4 ways Biden administration can aid military children
Students in military families may move up to nine times between kindergarten and high school graduation. Each year, about 200,000 military-connected children must adjust to a new school, new teachers and a new school culture.
Those adjustments include new curricula and graduation requirements as students cope with gaps in education, making new friends and, during the pandemic, coping with the challenges of distance learning, according to the Military Child Education Coalition.
“The new administration should note that meeting the education needs of military-connected children directly impacts military readiness,” coalition officials wrote in a two-page memorandum to the Biden administration’s transition team.
“Department of Defense leadership is taking a keen interest because they realize that if schools near military installations are failing to successfully transition and provide inclusive, quality education opportunities for our nation’s military children, service members will vote with their feet and depart the military.”
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The challenges of adjustment can be exacerbated because differents states and schools have different educational requirements. Students also may find themselves in schools that do not offer Advanced Placement or similar classes.
Military-connected students with special needs also encounter difficulties when seeking accommodations each time they switch schools. These families have also reported the services provided by the military are uneven, the coalition says.
The coalition is encouraging the Biden administration to:
- Improve districts’ ability to track military-connected students: States are required to collect and publish data on the performance of military-connected children in public schools. Because many states are not making this data available, the administration should press states to follow the law so effective policies and or programs can be devised for military children.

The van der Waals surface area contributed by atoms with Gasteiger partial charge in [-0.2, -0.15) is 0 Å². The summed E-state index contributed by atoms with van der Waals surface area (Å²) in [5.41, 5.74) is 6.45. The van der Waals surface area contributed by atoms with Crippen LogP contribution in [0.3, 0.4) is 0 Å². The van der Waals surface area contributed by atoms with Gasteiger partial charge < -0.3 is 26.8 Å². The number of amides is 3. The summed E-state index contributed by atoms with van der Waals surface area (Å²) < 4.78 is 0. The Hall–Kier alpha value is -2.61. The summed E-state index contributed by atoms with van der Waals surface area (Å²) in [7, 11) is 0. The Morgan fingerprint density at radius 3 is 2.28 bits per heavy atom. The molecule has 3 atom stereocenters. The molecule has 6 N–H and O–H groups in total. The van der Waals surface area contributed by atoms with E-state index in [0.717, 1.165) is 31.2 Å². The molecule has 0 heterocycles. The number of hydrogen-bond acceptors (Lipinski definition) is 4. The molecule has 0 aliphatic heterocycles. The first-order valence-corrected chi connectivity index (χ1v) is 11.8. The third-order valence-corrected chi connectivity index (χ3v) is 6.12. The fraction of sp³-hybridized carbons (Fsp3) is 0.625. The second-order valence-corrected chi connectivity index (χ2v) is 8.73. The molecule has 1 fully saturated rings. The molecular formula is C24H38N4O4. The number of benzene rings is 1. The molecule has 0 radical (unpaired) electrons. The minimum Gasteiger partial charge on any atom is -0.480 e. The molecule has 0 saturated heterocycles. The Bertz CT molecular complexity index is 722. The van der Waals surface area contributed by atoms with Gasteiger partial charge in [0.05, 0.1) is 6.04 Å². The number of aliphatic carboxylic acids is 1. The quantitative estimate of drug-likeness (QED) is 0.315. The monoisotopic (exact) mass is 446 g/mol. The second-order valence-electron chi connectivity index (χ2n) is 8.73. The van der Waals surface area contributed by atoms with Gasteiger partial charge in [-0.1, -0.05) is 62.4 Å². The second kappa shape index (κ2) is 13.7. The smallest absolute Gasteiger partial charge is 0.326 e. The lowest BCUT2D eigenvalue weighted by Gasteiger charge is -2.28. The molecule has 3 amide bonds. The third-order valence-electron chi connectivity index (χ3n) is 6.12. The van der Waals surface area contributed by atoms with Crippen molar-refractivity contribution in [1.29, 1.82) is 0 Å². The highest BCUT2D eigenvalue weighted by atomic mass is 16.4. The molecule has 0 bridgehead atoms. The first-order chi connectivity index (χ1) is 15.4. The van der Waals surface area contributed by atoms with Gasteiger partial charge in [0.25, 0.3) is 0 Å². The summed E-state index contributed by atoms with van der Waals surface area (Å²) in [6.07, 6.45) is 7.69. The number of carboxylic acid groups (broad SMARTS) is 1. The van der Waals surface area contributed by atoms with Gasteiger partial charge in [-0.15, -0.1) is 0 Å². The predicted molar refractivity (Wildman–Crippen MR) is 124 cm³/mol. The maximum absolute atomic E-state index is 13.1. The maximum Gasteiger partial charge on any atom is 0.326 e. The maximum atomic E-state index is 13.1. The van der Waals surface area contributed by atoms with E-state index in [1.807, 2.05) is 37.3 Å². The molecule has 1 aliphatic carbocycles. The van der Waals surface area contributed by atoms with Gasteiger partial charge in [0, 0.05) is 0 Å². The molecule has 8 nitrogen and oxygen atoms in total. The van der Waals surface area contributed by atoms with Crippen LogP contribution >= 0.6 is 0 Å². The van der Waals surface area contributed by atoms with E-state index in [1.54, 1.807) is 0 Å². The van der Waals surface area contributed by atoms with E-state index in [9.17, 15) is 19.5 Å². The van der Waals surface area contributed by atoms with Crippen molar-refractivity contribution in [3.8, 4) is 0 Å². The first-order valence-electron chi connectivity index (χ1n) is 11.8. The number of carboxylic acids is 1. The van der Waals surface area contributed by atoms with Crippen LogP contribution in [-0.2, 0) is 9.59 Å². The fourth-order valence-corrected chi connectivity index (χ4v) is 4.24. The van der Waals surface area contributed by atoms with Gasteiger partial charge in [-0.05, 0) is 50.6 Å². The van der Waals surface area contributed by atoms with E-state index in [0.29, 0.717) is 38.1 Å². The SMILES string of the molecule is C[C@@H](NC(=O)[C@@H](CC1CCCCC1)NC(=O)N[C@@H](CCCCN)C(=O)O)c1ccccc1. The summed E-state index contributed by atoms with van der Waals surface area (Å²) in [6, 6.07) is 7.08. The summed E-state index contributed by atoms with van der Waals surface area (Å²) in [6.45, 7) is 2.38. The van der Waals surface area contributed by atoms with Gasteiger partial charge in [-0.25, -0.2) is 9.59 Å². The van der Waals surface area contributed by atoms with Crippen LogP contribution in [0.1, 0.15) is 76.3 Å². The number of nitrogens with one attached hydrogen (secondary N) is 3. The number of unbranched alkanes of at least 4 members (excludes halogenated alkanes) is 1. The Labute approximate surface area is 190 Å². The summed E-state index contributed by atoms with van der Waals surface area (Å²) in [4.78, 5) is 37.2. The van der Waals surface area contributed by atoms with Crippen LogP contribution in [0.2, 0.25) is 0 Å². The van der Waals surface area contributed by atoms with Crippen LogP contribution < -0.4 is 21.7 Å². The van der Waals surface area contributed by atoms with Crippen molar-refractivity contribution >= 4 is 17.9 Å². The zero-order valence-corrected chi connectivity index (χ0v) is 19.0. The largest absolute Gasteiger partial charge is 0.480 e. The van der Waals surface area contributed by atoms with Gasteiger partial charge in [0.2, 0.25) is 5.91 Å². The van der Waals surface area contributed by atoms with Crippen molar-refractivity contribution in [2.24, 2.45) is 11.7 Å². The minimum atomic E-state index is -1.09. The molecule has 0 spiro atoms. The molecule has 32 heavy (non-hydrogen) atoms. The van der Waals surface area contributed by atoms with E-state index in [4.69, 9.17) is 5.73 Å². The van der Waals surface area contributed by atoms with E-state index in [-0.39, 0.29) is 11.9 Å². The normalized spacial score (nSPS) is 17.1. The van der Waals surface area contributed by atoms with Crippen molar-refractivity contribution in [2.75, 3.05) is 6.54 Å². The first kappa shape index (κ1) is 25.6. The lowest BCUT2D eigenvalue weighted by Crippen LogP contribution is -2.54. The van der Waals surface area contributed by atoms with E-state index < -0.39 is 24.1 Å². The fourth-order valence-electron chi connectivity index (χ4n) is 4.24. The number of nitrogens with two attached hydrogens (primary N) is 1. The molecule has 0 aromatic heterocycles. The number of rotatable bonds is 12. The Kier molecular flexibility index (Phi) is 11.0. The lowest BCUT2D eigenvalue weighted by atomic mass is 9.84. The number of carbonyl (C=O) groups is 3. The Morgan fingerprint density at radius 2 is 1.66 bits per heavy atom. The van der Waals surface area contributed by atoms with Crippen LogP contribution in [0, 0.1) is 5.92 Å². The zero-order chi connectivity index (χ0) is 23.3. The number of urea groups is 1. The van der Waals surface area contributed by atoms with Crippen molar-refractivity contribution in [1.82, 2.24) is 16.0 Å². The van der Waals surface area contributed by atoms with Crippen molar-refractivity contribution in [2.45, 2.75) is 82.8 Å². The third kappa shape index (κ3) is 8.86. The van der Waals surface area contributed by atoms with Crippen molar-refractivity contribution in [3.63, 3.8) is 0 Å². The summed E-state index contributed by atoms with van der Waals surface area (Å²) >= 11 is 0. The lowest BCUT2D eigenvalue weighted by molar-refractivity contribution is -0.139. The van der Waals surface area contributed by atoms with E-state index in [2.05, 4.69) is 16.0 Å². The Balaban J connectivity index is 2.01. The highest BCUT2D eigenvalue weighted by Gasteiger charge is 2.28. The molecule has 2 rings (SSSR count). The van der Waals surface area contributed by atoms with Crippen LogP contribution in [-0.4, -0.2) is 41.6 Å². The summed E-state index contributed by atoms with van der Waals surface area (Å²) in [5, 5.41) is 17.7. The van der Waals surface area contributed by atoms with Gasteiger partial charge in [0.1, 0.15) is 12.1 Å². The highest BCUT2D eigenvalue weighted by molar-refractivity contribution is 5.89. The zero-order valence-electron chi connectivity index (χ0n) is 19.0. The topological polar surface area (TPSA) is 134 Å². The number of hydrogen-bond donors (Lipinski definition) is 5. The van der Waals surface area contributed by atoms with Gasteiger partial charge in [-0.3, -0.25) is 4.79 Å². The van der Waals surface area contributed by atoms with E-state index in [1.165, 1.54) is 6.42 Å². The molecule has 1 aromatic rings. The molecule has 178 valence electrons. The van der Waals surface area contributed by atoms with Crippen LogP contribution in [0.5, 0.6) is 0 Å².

- Expand support for students with special needs: Families should be allowed to maintain an individualized education plan for up to six months after switching schools. Parents should also be able to approve any IEP changes. The administration can also require states to track special education disputes involving military children.
- Encourage states to start Purple Start School programs: These programs certify K-12 schools as friendly to, and familiar with, the unique education and social-emotional needs of military-connected children. The administration can encourage all 50 states to adopt the present; at present, fewer than half the states have such a designation program.
- Renew Operation Educate the Educators: The administration should resurrect this Obama administration-era program that prepares new educators for working with military-connected children and developing school cultures that are more supportive of children in military families.
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“Military readiness is inextricably bound to military family readiness, and there is no more important consideration for military families than the education of their children,” the coalition said.
“To sustain both family readiness and military readiness, we ask that the new administration support these recommendations to ensure military families have inclusive, quality educational opportunities for their children,” the coalition concluded.